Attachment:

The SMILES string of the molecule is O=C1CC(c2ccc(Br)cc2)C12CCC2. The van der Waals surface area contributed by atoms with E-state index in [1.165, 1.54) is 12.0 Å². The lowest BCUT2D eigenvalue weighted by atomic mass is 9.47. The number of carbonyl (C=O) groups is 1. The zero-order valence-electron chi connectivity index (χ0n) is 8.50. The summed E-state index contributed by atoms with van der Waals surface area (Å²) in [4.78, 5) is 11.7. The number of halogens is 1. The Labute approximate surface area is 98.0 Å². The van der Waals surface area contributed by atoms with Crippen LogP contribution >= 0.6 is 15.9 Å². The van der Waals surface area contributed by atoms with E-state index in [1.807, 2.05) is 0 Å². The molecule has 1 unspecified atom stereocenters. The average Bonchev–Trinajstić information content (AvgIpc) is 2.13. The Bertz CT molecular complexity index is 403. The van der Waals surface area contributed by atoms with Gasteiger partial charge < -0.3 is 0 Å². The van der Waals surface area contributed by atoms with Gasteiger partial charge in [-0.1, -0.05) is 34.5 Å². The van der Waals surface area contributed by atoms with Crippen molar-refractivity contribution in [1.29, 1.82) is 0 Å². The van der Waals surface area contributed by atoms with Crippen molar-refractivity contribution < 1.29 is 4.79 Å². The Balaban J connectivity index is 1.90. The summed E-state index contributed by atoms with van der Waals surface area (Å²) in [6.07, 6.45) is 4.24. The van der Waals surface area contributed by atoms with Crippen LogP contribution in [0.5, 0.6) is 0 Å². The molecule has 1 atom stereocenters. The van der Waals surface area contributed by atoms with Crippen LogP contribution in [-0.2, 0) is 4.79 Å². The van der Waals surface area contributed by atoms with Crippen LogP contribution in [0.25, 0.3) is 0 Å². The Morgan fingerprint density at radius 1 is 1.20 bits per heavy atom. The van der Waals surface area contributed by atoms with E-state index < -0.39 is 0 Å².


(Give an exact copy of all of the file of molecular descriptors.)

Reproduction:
The SMILES string of the molecule is O=C1CC(c2ccc(Br)cc2)C12CCC2. The van der Waals surface area contributed by atoms with E-state index in [1.165, 1.54) is 12.0 Å². The lowest BCUT2D eigenvalue weighted by atomic mass is 9.47. The number of carbonyl (C=O) groups is 1. The zero-order valence-electron chi connectivity index (χ0n) is 8.50. The summed E-state index contributed by atoms with van der Waals surface area (Å²) in [4.78, 5) is 11.7. The number of halogens is 1. The Labute approximate surface area is 98.0 Å². The van der Waals surface area contributed by atoms with Crippen LogP contribution >= 0.6 is 15.9 Å². The van der Waals surface area contributed by atoms with E-state index in [1.807, 2.05) is 0 Å². The molecule has 1 unspecified atom stereocenters. The average Bonchev–Trinajstić information content (AvgIpc) is 2.13. The Bertz CT molecular complexity index is 403. The van der Waals surface area contributed by atoms with Gasteiger partial charge < -0.3 is 0 Å². The van der Waals surface area contributed by atoms with Gasteiger partial charge in [-0.1, -0.05) is 34.5 Å². The van der Waals surface area contributed by atoms with Crippen molar-refractivity contribution in [1.29, 1.82) is 0 Å². The van der Waals surface area contributed by atoms with Crippen molar-refractivity contribution < 1.29 is 4.79 Å². The Balaban J connectivity index is 1.90. The summed E-state index contributed by atoms with van der Waals surface area (Å²) in [6.07, 6.45) is 4.24. The van der Waals surface area contributed by atoms with Crippen LogP contribution in [0.5, 0.6) is 0 Å². The molecule has 1 atom stereocenters. The van der Waals surface area contributed by atoms with Crippen LogP contribution in [-0.2, 0) is 4.79 Å². The van der Waals surface area contributed by atoms with Crippen LogP contribution in [0.25, 0.3) is 0 Å². The Morgan fingerprint density at radius 1 is 1.20 bits per heavy atom. The van der Waals surface area contributed by atoms with E-state index < -0.39 is 0 Å².